So I was getting signs, I just wasn't reading them correctly.

When I went into my garden, all was well and calm, sunny and warm. It was tidy and lush, and a menehune was beckoning to me from my healing hut. I went in and lay down on a cool, ti-leaf covered punee and asked for a symbol of my current state. I got a Brillo pad! Brillos are a tightly coiled wire scrubbing pad with soap inside, pretty heavy-duty. What a tangle! I’ve certainly been wound up. I changed that into a mink massage mitt. (Later I related it to "scrubbing bubbles," which is what my leg feels like when I send healing energy to it - it feels fizzy, like carbonated soda pop.)

Then I heard a voice saying "Where is your pearl? Find your pearl and put it on." So I made my way out of my garden, in search of my pearl, literally. I'm a kind of literal gal.

About 10 years ago, a dear friend gave me a beautiful Tahitian pearl that she'd bought from Aloha International as a donation. I have always worn this pearl since then, only taking it off for massages, and usually putting it back on immediately afterward. When I went into the Emergency Room after I broke my leg, I took it off because I was going to have a chest x-ray. I put it safely in the pocket of my purse and didn't put it back on when I got home. I thought of it several times and still didn't put it back on.

 I immediately went to my purse and got out the pearl and put it on. I felt a sense of well-being that hasn't diminished since, and I have been much better balanced and less weepy and out of control. I also felt more energetic and walked a few steps without crutches the next day.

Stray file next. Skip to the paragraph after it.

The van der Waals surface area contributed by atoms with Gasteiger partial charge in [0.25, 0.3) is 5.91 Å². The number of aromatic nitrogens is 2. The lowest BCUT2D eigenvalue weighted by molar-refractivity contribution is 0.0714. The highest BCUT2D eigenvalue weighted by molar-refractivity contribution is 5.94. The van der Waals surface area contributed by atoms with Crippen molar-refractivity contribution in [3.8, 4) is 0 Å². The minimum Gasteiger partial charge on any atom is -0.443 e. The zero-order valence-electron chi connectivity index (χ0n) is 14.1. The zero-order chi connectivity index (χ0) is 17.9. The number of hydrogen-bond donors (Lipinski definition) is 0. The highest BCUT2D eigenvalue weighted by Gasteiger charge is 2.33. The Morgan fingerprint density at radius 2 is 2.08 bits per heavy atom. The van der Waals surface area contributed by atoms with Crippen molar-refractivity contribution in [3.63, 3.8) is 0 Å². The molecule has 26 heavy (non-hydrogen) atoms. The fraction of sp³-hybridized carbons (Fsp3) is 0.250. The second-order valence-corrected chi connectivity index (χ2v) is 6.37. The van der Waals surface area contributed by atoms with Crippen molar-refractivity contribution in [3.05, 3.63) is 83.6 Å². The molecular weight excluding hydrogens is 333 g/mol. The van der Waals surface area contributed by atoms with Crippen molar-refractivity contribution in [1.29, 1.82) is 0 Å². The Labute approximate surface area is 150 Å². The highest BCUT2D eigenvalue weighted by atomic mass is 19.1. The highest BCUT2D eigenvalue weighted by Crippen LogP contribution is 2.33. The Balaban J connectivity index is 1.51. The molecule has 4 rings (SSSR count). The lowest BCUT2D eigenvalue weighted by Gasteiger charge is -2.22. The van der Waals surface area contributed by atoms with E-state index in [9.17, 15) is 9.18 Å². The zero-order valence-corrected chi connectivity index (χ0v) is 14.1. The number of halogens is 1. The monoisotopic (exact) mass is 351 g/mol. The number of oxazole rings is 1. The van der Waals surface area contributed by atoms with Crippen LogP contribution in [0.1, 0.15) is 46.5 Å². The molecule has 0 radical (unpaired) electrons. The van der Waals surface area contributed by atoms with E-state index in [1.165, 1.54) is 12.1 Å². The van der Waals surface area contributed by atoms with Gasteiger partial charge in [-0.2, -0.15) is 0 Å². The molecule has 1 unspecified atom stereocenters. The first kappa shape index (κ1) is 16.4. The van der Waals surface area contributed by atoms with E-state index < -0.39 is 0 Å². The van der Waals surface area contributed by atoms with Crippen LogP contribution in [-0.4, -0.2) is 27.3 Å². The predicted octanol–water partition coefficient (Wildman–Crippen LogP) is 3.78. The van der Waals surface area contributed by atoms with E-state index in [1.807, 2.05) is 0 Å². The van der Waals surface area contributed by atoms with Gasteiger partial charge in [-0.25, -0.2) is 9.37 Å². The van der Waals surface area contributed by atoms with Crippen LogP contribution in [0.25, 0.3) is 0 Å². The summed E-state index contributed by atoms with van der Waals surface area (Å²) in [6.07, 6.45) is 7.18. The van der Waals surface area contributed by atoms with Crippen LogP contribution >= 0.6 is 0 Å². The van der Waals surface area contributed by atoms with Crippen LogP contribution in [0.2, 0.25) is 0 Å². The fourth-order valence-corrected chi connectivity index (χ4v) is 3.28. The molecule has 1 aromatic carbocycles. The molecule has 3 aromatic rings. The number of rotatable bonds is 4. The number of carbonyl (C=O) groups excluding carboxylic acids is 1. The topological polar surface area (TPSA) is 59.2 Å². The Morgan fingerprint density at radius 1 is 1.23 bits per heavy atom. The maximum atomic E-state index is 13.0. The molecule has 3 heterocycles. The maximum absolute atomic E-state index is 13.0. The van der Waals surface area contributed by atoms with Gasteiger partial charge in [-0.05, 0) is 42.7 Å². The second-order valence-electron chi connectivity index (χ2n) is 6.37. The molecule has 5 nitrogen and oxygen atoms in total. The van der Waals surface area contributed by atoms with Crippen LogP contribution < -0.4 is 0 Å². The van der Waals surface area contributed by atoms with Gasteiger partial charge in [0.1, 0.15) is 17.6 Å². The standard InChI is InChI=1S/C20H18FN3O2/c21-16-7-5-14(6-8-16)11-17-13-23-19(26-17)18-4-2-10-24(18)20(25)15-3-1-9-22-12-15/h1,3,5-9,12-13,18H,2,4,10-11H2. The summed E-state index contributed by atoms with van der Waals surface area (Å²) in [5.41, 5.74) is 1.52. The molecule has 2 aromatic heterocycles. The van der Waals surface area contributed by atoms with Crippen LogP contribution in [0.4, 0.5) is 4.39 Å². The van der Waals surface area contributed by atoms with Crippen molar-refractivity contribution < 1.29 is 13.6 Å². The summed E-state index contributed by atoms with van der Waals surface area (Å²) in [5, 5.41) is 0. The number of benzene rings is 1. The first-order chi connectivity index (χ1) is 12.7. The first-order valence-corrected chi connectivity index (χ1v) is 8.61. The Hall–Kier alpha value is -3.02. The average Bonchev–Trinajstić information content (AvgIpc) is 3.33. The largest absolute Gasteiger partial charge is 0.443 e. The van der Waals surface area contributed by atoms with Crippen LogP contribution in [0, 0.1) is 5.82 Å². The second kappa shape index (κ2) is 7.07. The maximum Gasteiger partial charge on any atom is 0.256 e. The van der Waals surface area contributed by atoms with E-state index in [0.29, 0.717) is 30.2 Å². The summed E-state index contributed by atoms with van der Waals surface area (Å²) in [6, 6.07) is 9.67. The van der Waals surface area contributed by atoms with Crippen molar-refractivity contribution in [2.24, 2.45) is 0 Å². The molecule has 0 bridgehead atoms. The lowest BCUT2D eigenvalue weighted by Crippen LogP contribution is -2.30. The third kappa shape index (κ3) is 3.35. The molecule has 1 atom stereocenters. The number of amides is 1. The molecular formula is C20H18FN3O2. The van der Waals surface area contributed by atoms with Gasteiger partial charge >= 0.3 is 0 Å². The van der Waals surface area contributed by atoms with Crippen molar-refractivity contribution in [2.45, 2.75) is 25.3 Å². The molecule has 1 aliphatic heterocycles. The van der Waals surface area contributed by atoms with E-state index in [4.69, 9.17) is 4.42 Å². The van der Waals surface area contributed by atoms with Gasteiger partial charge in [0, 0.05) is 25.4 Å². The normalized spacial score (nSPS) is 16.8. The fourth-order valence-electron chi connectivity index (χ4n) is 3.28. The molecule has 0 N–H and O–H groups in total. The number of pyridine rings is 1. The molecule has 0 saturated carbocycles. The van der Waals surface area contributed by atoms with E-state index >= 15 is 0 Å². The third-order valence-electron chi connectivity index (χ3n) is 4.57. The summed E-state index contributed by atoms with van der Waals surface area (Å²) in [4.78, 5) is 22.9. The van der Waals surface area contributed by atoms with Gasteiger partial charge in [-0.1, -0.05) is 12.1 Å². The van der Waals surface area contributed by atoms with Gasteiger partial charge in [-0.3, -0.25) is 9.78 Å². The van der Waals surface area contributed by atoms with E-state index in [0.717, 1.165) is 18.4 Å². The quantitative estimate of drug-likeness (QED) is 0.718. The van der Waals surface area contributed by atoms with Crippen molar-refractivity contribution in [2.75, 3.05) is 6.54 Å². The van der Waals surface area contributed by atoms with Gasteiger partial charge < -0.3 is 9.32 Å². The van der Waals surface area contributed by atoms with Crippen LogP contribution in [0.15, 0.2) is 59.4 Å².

Again, I shared this feedback with Serge in Shaman Circle. His input was that there could be a deeper level of meaning, too. "Mary Kelly wrote a book about the "Path of the Pearl", in which she said the pearl begins with an irritation/problem and the oyster turns it into a thing of beauty/transformation. So, maybe, the question could also be about how you are turning this problem into something that you maybe can learn from and share with others."

I have done that, and offer some practical tips for post-injury care in a previous post.

 I have also thought about the pearly blessings I've received from this injury:

1. My loving husband has taken beautiful care of me, and our relationship is stronger and more loving than ever.

2. My dependence on him has taught me that my worth is not dependent on what I can DO.

3. My friends have been loving and supportive.

4. I have learned to ask for and accept help and healing.

5. I've had the time and space to design and bead many different prototypes for a new product line.

6. I've used different healing modalities and learned some new ones.

7. I've learned to be very present in the moment. I move slowly and (hopefully) gracefully through my life, aware of every step I take.

8. My awareness of and compassion for folks with disabilities has increased.
9. I no longer take for granted simple pleasures like standing at the sink to brush my teeth, making a cup of coffee for my sweetheart, cooking, or watering my garden.

Where is YOUR pearl?

Practical Tips for Post-Orthopedic Injury Care

I recently fractured my fibula and sprained several ribs on the opposite side. I think that possibly because I was a medical administrative professional in a prior life and could understand and speak their language, the doctors and nurses assumed I would know more about how to handle all of this than I actually did.

Well, savvy as I was, I'd never experienced a broken leg, or sitting for weeks at a time, and had no idea of how to proceed. I was just as spacey and shocky and clueless (and then drugged) as any other patient in the emergency room. I ended up feeling like I should have gotten a basic care sheet with ideas on how to handle the practical aspects of immobility.